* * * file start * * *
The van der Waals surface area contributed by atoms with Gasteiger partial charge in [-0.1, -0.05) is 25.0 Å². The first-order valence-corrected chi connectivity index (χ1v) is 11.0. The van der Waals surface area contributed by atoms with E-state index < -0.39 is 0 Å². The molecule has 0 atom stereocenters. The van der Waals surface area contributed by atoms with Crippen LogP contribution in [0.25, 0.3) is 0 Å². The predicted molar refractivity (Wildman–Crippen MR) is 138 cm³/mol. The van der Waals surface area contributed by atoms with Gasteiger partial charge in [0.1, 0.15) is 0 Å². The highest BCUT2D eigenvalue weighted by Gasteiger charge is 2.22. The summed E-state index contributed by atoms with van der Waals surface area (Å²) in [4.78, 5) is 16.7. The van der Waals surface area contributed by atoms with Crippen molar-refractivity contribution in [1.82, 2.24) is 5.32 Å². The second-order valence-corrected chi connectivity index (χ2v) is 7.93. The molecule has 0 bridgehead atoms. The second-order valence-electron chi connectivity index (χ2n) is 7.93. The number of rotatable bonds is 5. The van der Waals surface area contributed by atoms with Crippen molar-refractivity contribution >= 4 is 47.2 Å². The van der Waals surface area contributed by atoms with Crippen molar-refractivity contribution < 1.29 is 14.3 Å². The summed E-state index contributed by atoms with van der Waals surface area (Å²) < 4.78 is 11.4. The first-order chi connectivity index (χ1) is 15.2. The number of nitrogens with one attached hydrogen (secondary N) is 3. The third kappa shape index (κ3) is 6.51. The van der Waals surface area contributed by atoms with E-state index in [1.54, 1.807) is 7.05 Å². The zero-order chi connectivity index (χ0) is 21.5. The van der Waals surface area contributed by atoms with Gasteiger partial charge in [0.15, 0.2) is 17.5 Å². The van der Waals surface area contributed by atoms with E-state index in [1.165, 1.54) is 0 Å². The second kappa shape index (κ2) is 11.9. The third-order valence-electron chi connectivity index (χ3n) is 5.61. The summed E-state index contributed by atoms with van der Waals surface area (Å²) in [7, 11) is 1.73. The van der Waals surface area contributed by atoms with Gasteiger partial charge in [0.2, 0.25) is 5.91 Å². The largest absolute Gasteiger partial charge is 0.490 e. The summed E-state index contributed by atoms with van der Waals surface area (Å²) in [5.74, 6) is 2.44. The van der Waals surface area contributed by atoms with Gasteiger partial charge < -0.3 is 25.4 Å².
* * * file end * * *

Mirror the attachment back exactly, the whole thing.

The van der Waals surface area contributed by atoms with Gasteiger partial charge in [-0.1, -0.05) is 25.0 Å². The first-order valence-corrected chi connectivity index (χ1v) is 11.0. The van der Waals surface area contributed by atoms with E-state index < -0.39 is 0 Å². The molecule has 0 atom stereocenters. The van der Waals surface area contributed by atoms with Crippen LogP contribution in [0.25, 0.3) is 0 Å². The predicted molar refractivity (Wildman–Crippen MR) is 138 cm³/mol. The van der Waals surface area contributed by atoms with Gasteiger partial charge in [0.1, 0.15) is 0 Å². The highest BCUT2D eigenvalue weighted by Gasteiger charge is 2.22. The summed E-state index contributed by atoms with van der Waals surface area (Å²) in [4.78, 5) is 16.7. The van der Waals surface area contributed by atoms with Crippen molar-refractivity contribution in [1.82, 2.24) is 5.32 Å². The second-order valence-corrected chi connectivity index (χ2v) is 7.93. The molecule has 0 bridgehead atoms. The second-order valence-electron chi connectivity index (χ2n) is 7.93. The number of rotatable bonds is 5. The van der Waals surface area contributed by atoms with Crippen molar-refractivity contribution >= 4 is 47.2 Å². The van der Waals surface area contributed by atoms with Crippen molar-refractivity contribution < 1.29 is 14.3 Å². The summed E-state index contributed by atoms with van der Waals surface area (Å²) < 4.78 is 11.4. The first-order chi connectivity index (χ1) is 15.2. The number of nitrogens with one attached hydrogen (secondary N) is 3. The third kappa shape index (κ3) is 6.51. The van der Waals surface area contributed by atoms with E-state index in [1.54, 1.807) is 7.05 Å². The zero-order chi connectivity index (χ0) is 21.5. The van der Waals surface area contributed by atoms with Gasteiger partial charge in [0.15, 0.2) is 17.5 Å². The van der Waals surface area contributed by atoms with E-state index in [1.165, 1.54) is 0 Å². The second kappa shape index (κ2) is 11.9. The third-order valence-electron chi connectivity index (χ3n) is 5.61. The summed E-state index contributed by atoms with van der Waals surface area (Å²) in [7, 11) is 1.73. The van der Waals surface area contributed by atoms with Gasteiger partial charge in [0.2, 0.25) is 5.91 Å². The largest absolute Gasteiger partial charge is 0.490 e. The summed E-state index contributed by atoms with van der Waals surface area (Å²) in [5.74, 6) is 2.44. The van der Waals surface area contributed by atoms with Gasteiger partial charge < -0.3 is 25.4 Å².